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Scenario: I'm searching for a specific object in a deep object. I'm using a recursive function that goes through the children and asks them if I'm searching for them or if I'm searching for their children or grandchildren and so on. When found, the found obj will be returned, else false. Basically this:

obj.find = function (match_id) {
    if (this.id == match_id) return this;
    for (var i = 0; i < this.length; i++) {
        var result = this[i].find(match_id);
        if (result !== false) return result;
    };
    return false;
}​

i'm wondering, is there something simpler than this?:

var result = this[i].find(match_id);
if (result) return result;

It annoys me to store the result in a variable (on each level!), i just want to check if it's not false and return the result. I also considered the following, but dislike it even more for obvious reasons.

if (this[i].find(match_id)) return this[i].find(match_id);

Btw I'm also wondering, is this approach even "recursive"? it isn't really calling itself that much...

Thank you very much.

[edit]

There is another possibility by using another function check_find (which just returns only true if found) in the if statement. In some really complicated cases (e.g. where you don't just find the object, but also alter it) this might be the best approach. Or am I wrong? D:

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1  
Wouldn't your check_find idea have the same problem? You'd still need to get the result from check_find and store it, or you'd need to duplicate the .find() as in the code you dislike. –  I Hate Lazy Sep 26 '12 at 23:29
    
correctalmente... –  someonelse Sep 26 '12 at 23:42
    
Wait, you're searching through objects or arrays of objects? There might be considerably easier ways to handle this. –  Erik Reppen Sep 27 '12 at 0:03
1  
What is this syntax: obj.find(match_id) {? Is this JavaScript? Did you mean obj.find = function(match_id) {? –  Nathan Wall Sep 27 '12 at 3:04
    
ooops yes nathan ^^ thx –  someonelse Sep 27 '12 at 9:24

3 Answers 3

up vote 3 down vote accepted

Although the solution you have is probably "best" as far as search algorithms go, and I wouldn't necessarily suggest changing it (or I would change it to use a map instead of an algorithm), the question is interesting to me, especially relating to the functional properties of the JavaScript language, and I would like to provide some thoughts.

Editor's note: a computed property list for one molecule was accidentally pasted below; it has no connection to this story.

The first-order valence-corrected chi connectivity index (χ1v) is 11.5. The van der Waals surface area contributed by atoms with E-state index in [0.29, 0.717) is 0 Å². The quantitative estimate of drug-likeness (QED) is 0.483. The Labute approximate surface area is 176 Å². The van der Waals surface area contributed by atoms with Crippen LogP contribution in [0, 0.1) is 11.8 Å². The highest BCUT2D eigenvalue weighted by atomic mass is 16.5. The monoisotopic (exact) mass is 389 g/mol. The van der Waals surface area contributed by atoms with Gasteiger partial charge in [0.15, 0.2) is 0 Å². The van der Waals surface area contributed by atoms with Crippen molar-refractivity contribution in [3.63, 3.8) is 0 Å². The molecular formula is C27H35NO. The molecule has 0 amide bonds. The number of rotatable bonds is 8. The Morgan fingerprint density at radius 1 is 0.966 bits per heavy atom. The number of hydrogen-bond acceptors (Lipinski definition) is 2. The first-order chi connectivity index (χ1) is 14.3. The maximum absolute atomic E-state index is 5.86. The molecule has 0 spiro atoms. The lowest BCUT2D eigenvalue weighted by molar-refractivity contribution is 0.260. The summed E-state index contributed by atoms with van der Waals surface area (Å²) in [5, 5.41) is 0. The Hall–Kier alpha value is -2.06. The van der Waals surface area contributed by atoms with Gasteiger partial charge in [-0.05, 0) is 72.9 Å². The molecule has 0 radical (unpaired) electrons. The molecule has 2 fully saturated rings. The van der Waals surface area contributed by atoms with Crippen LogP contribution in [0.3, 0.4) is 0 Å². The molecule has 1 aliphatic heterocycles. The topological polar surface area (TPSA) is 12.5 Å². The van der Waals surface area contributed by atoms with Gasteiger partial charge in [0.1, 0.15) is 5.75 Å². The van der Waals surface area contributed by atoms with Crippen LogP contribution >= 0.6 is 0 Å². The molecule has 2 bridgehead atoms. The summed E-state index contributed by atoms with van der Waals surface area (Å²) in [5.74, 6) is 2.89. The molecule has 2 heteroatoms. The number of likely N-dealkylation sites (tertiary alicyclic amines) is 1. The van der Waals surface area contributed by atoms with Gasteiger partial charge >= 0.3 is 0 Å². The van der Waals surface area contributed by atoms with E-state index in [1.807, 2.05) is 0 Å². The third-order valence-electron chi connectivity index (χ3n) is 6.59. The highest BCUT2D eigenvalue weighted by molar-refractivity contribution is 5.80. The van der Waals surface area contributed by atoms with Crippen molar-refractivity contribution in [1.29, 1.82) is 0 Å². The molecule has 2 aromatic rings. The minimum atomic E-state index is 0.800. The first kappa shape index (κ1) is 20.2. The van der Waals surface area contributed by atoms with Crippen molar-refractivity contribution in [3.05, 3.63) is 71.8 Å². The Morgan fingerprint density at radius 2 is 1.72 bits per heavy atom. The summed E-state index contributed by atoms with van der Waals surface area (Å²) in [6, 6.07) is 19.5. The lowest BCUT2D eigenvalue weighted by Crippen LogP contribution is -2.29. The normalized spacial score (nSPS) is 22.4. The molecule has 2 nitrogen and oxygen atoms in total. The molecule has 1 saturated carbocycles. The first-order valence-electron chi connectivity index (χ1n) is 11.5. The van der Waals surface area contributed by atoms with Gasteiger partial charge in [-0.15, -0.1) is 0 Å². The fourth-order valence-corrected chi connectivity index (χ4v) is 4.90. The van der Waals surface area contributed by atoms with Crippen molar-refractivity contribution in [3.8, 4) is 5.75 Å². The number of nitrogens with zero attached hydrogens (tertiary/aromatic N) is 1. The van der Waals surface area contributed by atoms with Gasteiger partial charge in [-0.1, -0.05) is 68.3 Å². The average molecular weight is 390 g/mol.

Method 1

The following should work without having to explicitly declare variables within a function, although they are used as function arguments instead. It's also quite succinct, although a little terse.

var map = Function.prototype.call.bind(Array.prototype.map);

obj.find = function find(match_id) {
    return this.id == match_id ? this : map(this, function(u) {
        return find.call(u, match_id);
    }).filter(function(u) { return u; })[0];
};​

How it works:

  1. We test to see if this.id == match_id, if so, return this.
  2. We use map (via Array.prototype.map) to convert this to an array of "found items", which are found using the recursive call to the find method. (Supposedly, one of these recursive calls will return our answer. The ones which don't result in an answer will return undefined.)
  3. We filter the "found items" array so that any undefined results in the array are removed.
  4. We return the first item in the array, and call it quits.
    • If there is no first item in the array, undefined will be returned.

Method 2

Another attempt to solve this problem could look like this:

var concat = Function.prototype.call.bind(Array.prototype.concat),
    map = Function.prototype.call.bind(Array.prototype.map);

obj.find = function find(match_id) {
    return (function buildObjArray(o) {
        return concat([ o ], map(o, buildObjArray));
    })(this).filter(function(u) { return u.id == match_id })[0];
};

How it works:

  1. buildObjArray builds a single, big, 1-dimensional array containing obj and all of obj's children.
  2. Then we filter based on the criteria that an object in the array must have an id of match_id.
  3. We return the first match.

Both Method 1 and Method 2, while interesting, have the performance disadvantage that they will continue to search even after they've found a matching id. They don't realize they have what they need until the end of the search, and this is not very efficient.